Gold Gets Partisan

First let me say that the chances of instituting a new gold standard under a Romney presidency are slim at best. But there has been talk of a new standard leading up to the Republican Convention, and some even within the party establishment acknowledge that it’s an issue which deserves more attention.

As such the statist bloggers have come out in force to denounce gold. They hate gold. Despise it. Loathe it.

Ezra Klein, who once said that the Constitution was incomprehensible because it was over 100 years old, follows the predictable path in Friday’s Washington Post and dismisses a new gold standard as silly. My bet is that he doesn’t own any.

But it isn’t their lack of a gold position which brings out the venom in the statists. It isn’t even the commercials for gold on conservative talk radio these days (though it does raise the liberal antennae) that raises their ire.

No, it is that a new gold standard might actually do what “conservatives” have been unable to do since the New Deal, and especially since the dollar was disconnected from gold, namely restrict the power of the state.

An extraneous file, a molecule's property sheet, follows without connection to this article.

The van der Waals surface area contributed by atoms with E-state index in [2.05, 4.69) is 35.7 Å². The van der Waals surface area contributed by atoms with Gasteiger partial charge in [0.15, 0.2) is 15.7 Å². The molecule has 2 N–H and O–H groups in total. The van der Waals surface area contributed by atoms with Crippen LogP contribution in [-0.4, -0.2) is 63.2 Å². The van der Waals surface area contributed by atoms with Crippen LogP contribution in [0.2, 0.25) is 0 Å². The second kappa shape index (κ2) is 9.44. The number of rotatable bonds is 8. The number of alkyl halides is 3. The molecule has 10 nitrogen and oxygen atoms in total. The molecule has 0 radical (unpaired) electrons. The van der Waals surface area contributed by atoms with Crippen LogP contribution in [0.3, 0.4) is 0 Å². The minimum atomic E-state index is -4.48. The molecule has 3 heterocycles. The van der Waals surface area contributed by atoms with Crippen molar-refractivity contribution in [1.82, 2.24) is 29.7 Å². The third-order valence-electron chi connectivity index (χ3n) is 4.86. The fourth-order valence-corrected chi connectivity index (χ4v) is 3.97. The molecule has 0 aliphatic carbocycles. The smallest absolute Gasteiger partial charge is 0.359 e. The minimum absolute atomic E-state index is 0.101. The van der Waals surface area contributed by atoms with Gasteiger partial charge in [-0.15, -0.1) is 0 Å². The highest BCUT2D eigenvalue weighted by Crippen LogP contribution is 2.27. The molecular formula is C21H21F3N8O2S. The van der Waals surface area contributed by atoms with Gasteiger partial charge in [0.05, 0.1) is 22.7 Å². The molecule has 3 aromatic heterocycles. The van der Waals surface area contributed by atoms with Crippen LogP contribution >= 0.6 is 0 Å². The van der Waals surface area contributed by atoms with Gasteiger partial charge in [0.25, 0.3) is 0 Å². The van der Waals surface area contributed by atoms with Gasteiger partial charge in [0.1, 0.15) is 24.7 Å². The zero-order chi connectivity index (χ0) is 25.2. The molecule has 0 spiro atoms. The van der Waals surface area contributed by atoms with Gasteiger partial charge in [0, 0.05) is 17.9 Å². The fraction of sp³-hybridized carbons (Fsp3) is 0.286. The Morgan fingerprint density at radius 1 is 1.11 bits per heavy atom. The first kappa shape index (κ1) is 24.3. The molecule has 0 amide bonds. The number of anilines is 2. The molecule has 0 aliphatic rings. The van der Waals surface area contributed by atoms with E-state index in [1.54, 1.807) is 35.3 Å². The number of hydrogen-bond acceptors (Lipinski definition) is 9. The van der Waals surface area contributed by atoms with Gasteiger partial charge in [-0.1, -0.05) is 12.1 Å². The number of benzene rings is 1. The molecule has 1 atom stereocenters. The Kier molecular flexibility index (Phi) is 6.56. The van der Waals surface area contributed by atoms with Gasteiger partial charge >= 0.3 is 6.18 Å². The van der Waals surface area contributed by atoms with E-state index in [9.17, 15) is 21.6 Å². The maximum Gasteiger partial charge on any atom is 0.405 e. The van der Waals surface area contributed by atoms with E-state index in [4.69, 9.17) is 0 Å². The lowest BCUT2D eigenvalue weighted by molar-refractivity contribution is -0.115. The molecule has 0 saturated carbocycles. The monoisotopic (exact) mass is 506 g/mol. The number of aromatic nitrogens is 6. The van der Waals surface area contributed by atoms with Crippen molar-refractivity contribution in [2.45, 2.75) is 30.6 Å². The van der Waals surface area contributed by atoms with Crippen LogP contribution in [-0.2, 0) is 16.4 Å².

This is what the anti-gold folks fear most.

It’s not that gold will exacerbate recessions (which it won’t if a standard is constructed correctly) which is what the pro-state folks always say. It is that the state is replaced as the ultimate be all and end all for monetary issues by the “barbarous relic.”

If gold regains its rightful place as the North Star of monetary policy, this restricts the power of government.

It’s important to remember that the reason we went off the “gold standard” under Richard Nixon was because we ran up our bills and the French, who had loaned us money for the Vietnam War, insisted that we pay them back in gold. Since the USA didn’t have the gold to pay, Nixon detached the dollar from gold.

Unlimited fiat money is the mother’s milk of the welfare/warfare state. Gold counters the state and that is why some fear it so much.

Click here for Klein’s piece.

(Washington Post, 8-24-2012)